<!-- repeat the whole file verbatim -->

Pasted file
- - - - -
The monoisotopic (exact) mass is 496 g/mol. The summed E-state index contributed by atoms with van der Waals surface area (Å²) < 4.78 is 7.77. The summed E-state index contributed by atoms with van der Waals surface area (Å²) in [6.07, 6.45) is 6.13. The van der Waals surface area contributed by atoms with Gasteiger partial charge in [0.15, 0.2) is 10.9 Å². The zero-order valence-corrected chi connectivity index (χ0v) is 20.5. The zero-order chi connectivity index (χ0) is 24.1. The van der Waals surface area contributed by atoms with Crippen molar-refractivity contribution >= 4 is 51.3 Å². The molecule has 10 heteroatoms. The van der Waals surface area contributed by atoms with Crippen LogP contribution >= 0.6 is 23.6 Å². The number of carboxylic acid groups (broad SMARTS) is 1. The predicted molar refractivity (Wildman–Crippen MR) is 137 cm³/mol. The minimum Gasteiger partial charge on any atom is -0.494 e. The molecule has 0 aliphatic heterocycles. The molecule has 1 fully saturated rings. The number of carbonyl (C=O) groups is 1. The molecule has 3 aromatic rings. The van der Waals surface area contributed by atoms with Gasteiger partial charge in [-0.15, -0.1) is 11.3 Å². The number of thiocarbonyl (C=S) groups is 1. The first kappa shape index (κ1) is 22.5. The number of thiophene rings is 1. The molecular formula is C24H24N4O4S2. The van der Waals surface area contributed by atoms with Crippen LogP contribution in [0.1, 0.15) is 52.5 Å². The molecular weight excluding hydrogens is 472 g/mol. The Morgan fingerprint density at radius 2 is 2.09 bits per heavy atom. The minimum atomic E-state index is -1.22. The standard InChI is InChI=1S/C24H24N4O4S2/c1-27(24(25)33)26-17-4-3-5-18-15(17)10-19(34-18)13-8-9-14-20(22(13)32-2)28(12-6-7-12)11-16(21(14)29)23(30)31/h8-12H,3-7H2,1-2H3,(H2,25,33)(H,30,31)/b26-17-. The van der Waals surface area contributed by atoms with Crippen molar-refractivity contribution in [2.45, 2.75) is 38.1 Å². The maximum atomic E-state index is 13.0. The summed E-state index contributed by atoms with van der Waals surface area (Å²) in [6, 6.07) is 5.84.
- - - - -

The monoisotopic (exact) mass is 496 g/mol. The summed E-state index contributed by atoms with van der Waals surface area (Å²) < 4.78 is 7.77. The summed E-state index contributed by atoms with van der Waals surface area (Å²) in [6.07, 6.45) is 6.13. The van der Waals surface area contributed by atoms with Gasteiger partial charge in [0.15, 0.2) is 10.9 Å². The zero-order valence-corrected chi connectivity index (χ0v) is 20.5. The zero-order chi connectivity index (χ0) is 24.1. The van der Waals surface area contributed by atoms with Crippen molar-refractivity contribution >= 4 is 51.3 Å². The molecule has 10 heteroatoms. The van der Waals surface area contributed by atoms with Crippen LogP contribution >= 0.6 is 23.6 Å². The number of carboxylic acid groups (broad SMARTS) is 1. The predicted molar refractivity (Wildman–Crippen MR) is 137 cm³/mol. The minimum Gasteiger partial charge on any atom is -0.494 e. The molecule has 0 aliphatic heterocycles. The molecule has 1 fully saturated rings. The number of carbonyl (C=O) groups is 1. The molecule has 3 aromatic rings. The van der Waals surface area contributed by atoms with Gasteiger partial charge in [-0.15, -0.1) is 11.3 Å². The number of thiocarbonyl (C=S) groups is 1. The first kappa shape index (κ1) is 22.5. The number of thiophene rings is 1. The molecular formula is C24H24N4O4S2. The van der Waals surface area contributed by atoms with Crippen LogP contribution in [0.1, 0.15) is 52.5 Å². The molecular weight excluding hydrogens is 472 g/mol. The Morgan fingerprint density at radius 2 is 2.09 bits per heavy atom. The minimum atomic E-state index is -1.22. The standard InChI is InChI=1S/C24H24N4O4S2/c1-27(24(25)33)26-17-4-3-5-18-15(17)10-19(34-18)13-8-9-14-20(22(13)32-2)28(12-6-7-12)11-16(21(14)29)23(30)31/h8-12H,3-7H2,1-2H3,(H2,25,33)(H,30,31)/b26-17-. The van der Waals surface area contributed by atoms with Crippen molar-refractivity contribution in [2.45, 2.75) is 38.1 Å². The maximum atomic E-state index is 13.0. The summed E-state index contributed by atoms with van der Waals surface area (Å²) in [6, 6.07) is 5.84.